Thirty years ago I began a campaign. At the college I was then at, we took a week and a half recess to celebrate Xmas and New Years, then we came back for a week of classes and then final exams for the Fall semester. I argued this was crazy. We should just start the Fall semester a week and a half or two weeks earlier and finish before Christmas. I argued this for 20 years and as union negotiator I got a calendar agreement the year … I left that district, so I never got to take advantage of the new calendar!

      On Tue, Nov 21, 2017 at 10:58 PM, Class Warfare Blog wrote:



      Comment by Steve Ruis — November 22, 2017 @ 7:27 am | Reply

  3. I am still convinced that a major part of the issue we have is the nature of teaching at the K-12 level. The lower the grade the more It is still a female dominated society. Teaching is still considered only a supplemental salary to the main breadwinner. A prime example is the health insurance provided to us. The coverage for the teacher is good. However, try adding a kid or spouse. It will cost you a 1/3 of your pay. Try living on that. When I asked some of my fellow educators what they did either 1. Their kids were on their Husband’s insurance or if single did without. Young married female teachers leave after an average of two to four years. Generally because they follow their husbands. Never have seen it the other way around! I survive well because I am a retired Army NCO. My wife is on Tricare instead of the school’s insurance. The additional pay makes it doable. I have seen an increase in males but beginning at 6th Grade. 5th and below. Total estrogen! I think that if it was a male dominated society at lower instead of higher administrative you would see a difference.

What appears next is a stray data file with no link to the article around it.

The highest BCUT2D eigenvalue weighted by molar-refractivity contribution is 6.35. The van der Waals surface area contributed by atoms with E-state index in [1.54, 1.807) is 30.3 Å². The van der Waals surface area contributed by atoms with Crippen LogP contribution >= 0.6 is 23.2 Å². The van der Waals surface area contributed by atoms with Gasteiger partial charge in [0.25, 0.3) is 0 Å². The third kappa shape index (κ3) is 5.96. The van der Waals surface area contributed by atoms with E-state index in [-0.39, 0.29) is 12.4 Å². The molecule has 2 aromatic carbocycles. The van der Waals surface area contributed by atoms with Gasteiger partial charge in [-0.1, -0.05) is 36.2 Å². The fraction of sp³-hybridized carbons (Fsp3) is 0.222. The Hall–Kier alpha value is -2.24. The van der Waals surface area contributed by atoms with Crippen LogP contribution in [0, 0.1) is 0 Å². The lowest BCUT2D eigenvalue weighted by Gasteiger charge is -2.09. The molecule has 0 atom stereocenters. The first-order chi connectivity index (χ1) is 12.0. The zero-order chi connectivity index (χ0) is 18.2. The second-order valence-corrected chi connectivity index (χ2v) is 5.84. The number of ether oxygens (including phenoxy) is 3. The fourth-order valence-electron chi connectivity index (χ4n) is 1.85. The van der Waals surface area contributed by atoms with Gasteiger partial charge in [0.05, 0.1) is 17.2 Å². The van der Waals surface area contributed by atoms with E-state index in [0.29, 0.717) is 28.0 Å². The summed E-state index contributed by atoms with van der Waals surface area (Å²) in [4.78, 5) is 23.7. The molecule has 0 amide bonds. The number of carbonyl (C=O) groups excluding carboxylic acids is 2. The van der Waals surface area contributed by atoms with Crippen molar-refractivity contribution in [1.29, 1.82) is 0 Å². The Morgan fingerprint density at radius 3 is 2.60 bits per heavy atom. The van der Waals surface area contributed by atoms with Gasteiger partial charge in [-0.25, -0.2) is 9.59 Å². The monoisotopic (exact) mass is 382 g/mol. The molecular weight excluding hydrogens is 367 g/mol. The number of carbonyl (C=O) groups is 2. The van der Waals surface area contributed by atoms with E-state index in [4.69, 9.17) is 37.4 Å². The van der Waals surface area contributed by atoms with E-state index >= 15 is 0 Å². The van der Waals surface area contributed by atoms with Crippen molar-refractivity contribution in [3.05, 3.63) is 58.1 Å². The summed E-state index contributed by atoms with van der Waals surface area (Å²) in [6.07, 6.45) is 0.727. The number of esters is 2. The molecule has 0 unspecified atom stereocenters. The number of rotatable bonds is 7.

Comment by Holding The Line In Florida — November 22, 2017 @ 6:58 am | Reply

    • Things are different elsewhere. In California, we all got full family health (and sometimes dental) insurance coverage, whether we had a family or not!

      What you say is true, though I see it differently. Women were confined largely into three work types when I was a boy: educated women could be a nurse, a secretary, or a teacher. Those were the “culturally acceptable” places women could work. (Colleges actively steered women into these endeavors.) Basically, these jobs were under the authority of an executive, under a doctor, or under a principal, typically male. (The would run amok otherwise!) Then in the 1970’s and 80’s Saint Ronnie presided over an economy that required many women to enter the job market to maintain a decent life. The number of women working rocketed up. Soon, women were entering all kinds of fields, engineering, construction, publishing, you name it. The women previously trapped in the three main female occupations, fled for other (greener) pastures. (For example, most real estate agents when I was a boy were old white guys in pork pie hats. Now the field is dominated by women.) And every time they fled, wages in those fields went up. This told you wages in those fields were suppressed. The argument was “you didn’t have to pay a woman as much as a man because she had her husband as primary wage earner” and yes, they said that out loud and to our faces.

      In occupations still dominated by women, wages are still suppressed and teaching is one of those (K-8 for sure, I don’t know about the others). One exception was nursing. The expansion of health and health maintenance facilities led to a severe nursing shortage (exacerbated by the brain drain off to other fields) and as nurses got scarce, their wages went up much closer to their actual value (can’t say that about working conditions, though).